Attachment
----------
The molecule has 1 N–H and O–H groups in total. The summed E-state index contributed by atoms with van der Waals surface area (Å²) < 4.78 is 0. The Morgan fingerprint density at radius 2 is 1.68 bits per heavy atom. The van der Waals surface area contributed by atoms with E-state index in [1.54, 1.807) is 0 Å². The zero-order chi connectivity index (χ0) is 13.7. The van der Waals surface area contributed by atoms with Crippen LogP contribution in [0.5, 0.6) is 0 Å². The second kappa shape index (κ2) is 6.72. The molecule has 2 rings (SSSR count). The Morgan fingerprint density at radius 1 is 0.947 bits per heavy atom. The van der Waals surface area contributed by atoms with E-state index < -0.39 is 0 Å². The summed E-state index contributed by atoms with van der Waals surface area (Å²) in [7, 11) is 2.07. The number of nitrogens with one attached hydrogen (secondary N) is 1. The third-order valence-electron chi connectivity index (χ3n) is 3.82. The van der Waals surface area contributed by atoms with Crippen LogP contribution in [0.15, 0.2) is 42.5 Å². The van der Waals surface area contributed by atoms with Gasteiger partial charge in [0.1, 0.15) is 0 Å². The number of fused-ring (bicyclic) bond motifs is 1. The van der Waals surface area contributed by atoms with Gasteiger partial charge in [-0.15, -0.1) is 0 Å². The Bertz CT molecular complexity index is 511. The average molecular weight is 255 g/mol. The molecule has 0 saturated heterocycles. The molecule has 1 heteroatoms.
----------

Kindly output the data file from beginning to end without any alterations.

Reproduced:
The molecule has 1 N–H and O–H groups in total. The summed E-state index contributed by atoms with van der Waals surface area (Å²) < 4.78 is 0. The Morgan fingerprint density at radius 2 is 1.68 bits per heavy atom. The van der Waals surface area contributed by atoms with E-state index in [1.54, 1.807) is 0 Å². The zero-order chi connectivity index (χ0) is 13.7. The van der Waals surface area contributed by atoms with Crippen LogP contribution in [0.5, 0.6) is 0 Å². The second kappa shape index (κ2) is 6.72. The molecule has 2 rings (SSSR count). The Morgan fingerprint density at radius 1 is 0.947 bits per heavy atom. The van der Waals surface area contributed by atoms with E-state index < -0.39 is 0 Å². The summed E-state index contributed by atoms with van der Waals surface area (Å²) in [7, 11) is 2.07. The number of nitrogens with one attached hydrogen (secondary N) is 1. The third-order valence-electron chi connectivity index (χ3n) is 3.82. The van der Waals surface area contributed by atoms with Crippen LogP contribution in [0.15, 0.2) is 42.5 Å². The van der Waals surface area contributed by atoms with Gasteiger partial charge in [0.1, 0.15) is 0 Å². The number of fused-ring (bicyclic) bond motifs is 1. The van der Waals surface area contributed by atoms with Gasteiger partial charge in [-0.15, -0.1) is 0 Å². The Bertz CT molecular complexity index is 511. The average molecular weight is 255 g/mol. The molecule has 0 saturated heterocycles. The molecule has 1 heteroatoms.